I’m leaving tomorrow morning for BookExpo America (aka BEA, aka ABA, well, OK, ABA is more than a bit outdated, but I think some people still say this), and with E.J. in Norway things might be a little quiet around here for the next few days.
This year BEA is in L.A., which is always nice and sunny. And somewhat inconvenient, since the fair has to be split up between two halls, forcing most people to walk back and forth and back and forth all day . . . but whatever. It’s still 72 every single day. And the parties are a bit more glamorous than the ones in Chicago.
In case you’re not familiar with BEA, this is an annual gathering of booksellers, publishers, reviewers, etc. It’s a chance for publishers to show off the books they’re bringing out over the next year and to touch base with independent booksellers from across the country. And yes, there are lots of parties. Overall, a good time is had by all.
I was talking to a professor here the other day about the difference between the Modern Languages Association annual conference and BEA. MLA is so high-pressure, both in terms of interviewing and having to present papers. You have to be on your game at MLA.
On the other hand, BEA is more of a celebration for surviving another year. (And really, when talking about indie bookselling, you can’t overplay the survival aspect.) A time to re-energize, to get excited about books all over again with a few thousand of your closest friends. Oh, and did I mention the parties? (This year there’s one at the Chateau Marmont.)
But seriously, BEA is the place where National Book Award buzz starts being generated, and where dudes in costumes walk around giving free hugs. It’s occasionally over-the-top, it’s frenetic, it’s crowded—it’s all of that, but it’s also a lot of fun to see everyone again and at least have a chance to touch base and, you know, congratulate them on surviving for another year.
In addition to mingling and picking up new galleys, there are a ton of educational events, including three panels on translation. (I’m on two of them, both on Saturday. One about funding for translations, the other about marketing them. Which, from what I’ve heard, is just a bunch of hype. And speaking of the marketing one, we have a late scratch—Gregg Nations from Lost won’t be able to attend since he’s “going dark” following Thursday’s season finale, which I take to mean that the finale is going to be “game changing” . . . )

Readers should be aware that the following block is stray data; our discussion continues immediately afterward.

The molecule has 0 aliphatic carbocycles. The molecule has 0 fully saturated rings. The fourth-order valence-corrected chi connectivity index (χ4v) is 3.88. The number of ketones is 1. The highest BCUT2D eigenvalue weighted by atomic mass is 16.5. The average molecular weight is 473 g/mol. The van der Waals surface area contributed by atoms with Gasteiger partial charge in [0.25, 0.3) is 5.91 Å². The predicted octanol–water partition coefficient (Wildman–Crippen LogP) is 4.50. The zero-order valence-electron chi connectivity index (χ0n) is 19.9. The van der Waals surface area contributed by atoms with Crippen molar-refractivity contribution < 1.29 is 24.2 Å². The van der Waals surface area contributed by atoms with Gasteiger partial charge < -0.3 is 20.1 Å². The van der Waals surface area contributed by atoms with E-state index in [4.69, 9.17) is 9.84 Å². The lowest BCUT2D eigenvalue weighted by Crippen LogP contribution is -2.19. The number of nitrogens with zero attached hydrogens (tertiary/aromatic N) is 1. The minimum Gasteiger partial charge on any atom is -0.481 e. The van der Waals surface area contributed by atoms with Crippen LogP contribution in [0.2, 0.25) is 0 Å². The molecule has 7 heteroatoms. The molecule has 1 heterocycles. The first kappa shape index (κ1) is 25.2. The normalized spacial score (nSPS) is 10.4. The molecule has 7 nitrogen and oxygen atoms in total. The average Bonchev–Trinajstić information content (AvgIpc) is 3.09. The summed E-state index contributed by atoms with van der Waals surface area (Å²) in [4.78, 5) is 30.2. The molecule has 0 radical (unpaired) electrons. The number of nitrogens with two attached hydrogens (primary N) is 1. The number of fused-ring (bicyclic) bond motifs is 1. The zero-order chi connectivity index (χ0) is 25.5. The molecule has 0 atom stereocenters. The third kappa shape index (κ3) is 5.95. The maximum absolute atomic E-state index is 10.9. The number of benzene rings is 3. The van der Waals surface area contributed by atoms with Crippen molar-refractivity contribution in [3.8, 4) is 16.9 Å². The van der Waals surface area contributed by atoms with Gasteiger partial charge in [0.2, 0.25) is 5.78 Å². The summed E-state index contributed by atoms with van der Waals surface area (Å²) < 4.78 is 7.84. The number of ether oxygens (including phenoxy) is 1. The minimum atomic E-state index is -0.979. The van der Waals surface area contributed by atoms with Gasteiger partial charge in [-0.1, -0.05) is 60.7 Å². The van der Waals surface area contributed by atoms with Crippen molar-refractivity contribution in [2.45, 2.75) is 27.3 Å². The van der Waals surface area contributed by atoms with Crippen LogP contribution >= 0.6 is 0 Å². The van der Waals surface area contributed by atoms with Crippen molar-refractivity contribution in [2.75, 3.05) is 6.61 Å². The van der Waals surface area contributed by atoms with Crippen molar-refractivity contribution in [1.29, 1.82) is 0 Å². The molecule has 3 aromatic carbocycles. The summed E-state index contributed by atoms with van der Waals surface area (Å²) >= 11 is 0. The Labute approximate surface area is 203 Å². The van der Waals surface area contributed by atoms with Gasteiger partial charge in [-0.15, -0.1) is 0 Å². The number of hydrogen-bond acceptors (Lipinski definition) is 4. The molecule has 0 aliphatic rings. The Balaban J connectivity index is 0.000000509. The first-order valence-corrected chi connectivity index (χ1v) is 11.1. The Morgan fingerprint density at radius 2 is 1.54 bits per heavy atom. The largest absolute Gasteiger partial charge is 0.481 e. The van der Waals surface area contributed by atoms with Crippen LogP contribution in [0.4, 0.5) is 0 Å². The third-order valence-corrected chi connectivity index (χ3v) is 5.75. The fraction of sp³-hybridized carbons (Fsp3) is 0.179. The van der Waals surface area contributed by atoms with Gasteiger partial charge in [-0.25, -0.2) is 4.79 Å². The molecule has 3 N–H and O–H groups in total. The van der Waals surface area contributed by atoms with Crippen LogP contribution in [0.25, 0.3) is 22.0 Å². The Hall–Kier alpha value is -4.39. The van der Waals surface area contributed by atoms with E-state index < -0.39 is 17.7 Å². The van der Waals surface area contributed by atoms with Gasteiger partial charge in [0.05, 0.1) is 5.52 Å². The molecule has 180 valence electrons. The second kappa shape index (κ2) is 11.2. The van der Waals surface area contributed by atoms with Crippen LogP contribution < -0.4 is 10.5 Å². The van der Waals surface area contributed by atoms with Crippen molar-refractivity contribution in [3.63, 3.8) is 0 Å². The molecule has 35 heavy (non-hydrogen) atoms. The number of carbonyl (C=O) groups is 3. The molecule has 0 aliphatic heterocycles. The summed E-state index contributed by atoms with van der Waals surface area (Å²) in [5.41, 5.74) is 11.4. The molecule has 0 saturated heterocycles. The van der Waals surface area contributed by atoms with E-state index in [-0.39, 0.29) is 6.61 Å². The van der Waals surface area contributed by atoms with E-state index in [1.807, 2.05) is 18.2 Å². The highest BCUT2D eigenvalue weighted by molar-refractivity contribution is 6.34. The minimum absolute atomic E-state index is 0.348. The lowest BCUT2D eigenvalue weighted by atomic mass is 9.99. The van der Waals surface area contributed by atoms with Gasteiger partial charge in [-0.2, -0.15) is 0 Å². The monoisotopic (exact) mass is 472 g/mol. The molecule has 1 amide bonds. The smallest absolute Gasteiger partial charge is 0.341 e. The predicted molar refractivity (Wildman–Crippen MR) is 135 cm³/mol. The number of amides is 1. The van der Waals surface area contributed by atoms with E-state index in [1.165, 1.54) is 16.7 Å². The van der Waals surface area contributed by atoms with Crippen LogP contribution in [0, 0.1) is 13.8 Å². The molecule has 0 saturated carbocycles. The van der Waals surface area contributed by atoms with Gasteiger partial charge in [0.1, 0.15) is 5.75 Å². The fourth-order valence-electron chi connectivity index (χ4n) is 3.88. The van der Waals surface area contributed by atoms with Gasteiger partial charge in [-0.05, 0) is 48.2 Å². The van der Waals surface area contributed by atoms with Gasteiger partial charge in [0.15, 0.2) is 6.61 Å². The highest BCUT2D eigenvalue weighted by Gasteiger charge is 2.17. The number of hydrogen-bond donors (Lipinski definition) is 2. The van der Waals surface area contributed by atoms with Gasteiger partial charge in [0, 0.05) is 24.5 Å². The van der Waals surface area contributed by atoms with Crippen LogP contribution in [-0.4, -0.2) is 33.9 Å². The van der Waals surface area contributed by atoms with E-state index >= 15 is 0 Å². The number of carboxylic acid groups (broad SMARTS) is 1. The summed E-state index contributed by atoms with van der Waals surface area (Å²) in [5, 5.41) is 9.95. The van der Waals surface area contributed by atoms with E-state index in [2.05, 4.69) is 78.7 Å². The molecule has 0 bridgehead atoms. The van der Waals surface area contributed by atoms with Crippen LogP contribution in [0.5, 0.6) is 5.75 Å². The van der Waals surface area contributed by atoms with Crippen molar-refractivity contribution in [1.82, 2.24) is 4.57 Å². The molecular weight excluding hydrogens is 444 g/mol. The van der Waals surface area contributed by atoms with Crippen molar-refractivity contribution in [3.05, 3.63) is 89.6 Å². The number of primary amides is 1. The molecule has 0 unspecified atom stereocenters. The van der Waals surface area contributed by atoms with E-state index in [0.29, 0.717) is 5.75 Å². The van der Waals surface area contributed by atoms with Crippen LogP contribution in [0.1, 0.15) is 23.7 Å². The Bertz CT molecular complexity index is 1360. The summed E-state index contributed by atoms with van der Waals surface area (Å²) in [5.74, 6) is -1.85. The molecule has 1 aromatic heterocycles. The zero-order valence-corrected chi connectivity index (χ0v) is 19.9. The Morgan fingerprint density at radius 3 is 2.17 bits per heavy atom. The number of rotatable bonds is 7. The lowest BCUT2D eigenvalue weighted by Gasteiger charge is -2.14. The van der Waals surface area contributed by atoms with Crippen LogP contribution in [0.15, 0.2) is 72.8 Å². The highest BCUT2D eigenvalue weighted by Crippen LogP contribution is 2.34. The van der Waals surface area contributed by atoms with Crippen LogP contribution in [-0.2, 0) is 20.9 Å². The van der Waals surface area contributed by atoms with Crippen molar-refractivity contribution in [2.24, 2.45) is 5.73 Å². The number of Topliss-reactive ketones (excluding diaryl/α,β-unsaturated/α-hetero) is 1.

Also on Thursday, we’re having the annual Reading the World party. This year it’s being held in collaboration with Bookforum and will take place at the REDCAT Theater (631 West 2nd St.) from 6-8pm. Anyone interested in going should e-mail me at chad.post at rochester dot edu.
I’ll try my best to blog the BEA, but generally there’s not a lot of downtime. May turn into one long recap next week . . .
A man’s country may be cramped or vast according to the size of
his heart. I’ve never found my country too small, though that isn’t
to say my heart is great. And if I could choose it’s here. . .
The recent reissuing of several of Stig Dagerman’s novels by University of Minnesota Press has rekindled interest in his works, which have until now been little-known outside Sweden. Just twenty-four when he wrote A Burnt Child (here newly translated by. . .
Paul Klee’s Boat, Anzhelina Polonskaya’s newest bilingual collection of poems available in English, is an emotional journey through the bleakest seasons of the human soul, translated with great nuance by Andrew Wachtel. A former professional ice dancer(!), Polonskaya left the. . .
In Seiobo There Below, Lázló Krasznahorkai is able to succeed at a task at which many writers fail: to dedicate an entire novel to a single message, to express an idea over and over again without falling into repetition or. . .
There are curious similarities in three Italian mystery series, written by Maurizio de Giovanni, Andrea Camilleri, and Donna Leon.1
They’re all police procedurals, and all set in Italy: Naples, Sicily, Venice.
The three protagonists are Commissarios: Luigi Ricciardi, Salvo. . .
Poetry always has the feel of mysticism and mystery, or maybe this feeling is a stereotype left over from high school literature class. It is generally the result of confusion, lack of time committed to consuming the poetry, and the. . .
Our Lady of the Flowers, Echoic is not only a translation, but a transformation. It is a translation of Jean Genet’s novel Notre Dame des Fleurs, transmuted from prose to poetry. Originally written in prison as a masturbatory aid (Sartre. . .
Equal parts stoner pulp thriller and psycho-physiological horror story, a pervasive sense of dread mixes with a cloud of weed smoke to seep into every line of the disturbing, complex Under This Terrible Sun. Originally published by illustrious Spanish publishers. . .
From the start, Daniel Canty’s Wigrum, published by Canadian press Talonbooks, is obviously a novel of form. Known also as a graphic designer in Quebec, Canty takes those skills and puts them towards this “novel of inventory” and creates a. . .
Throughout his career—in fact from his very first book, Where the Jackals Howl (1965)—the renowned Israeli writer Amos Oz has set much of his fiction on the kibbutz, collective communities he portrays as bastions of social cohesion and stultifying conformity. . .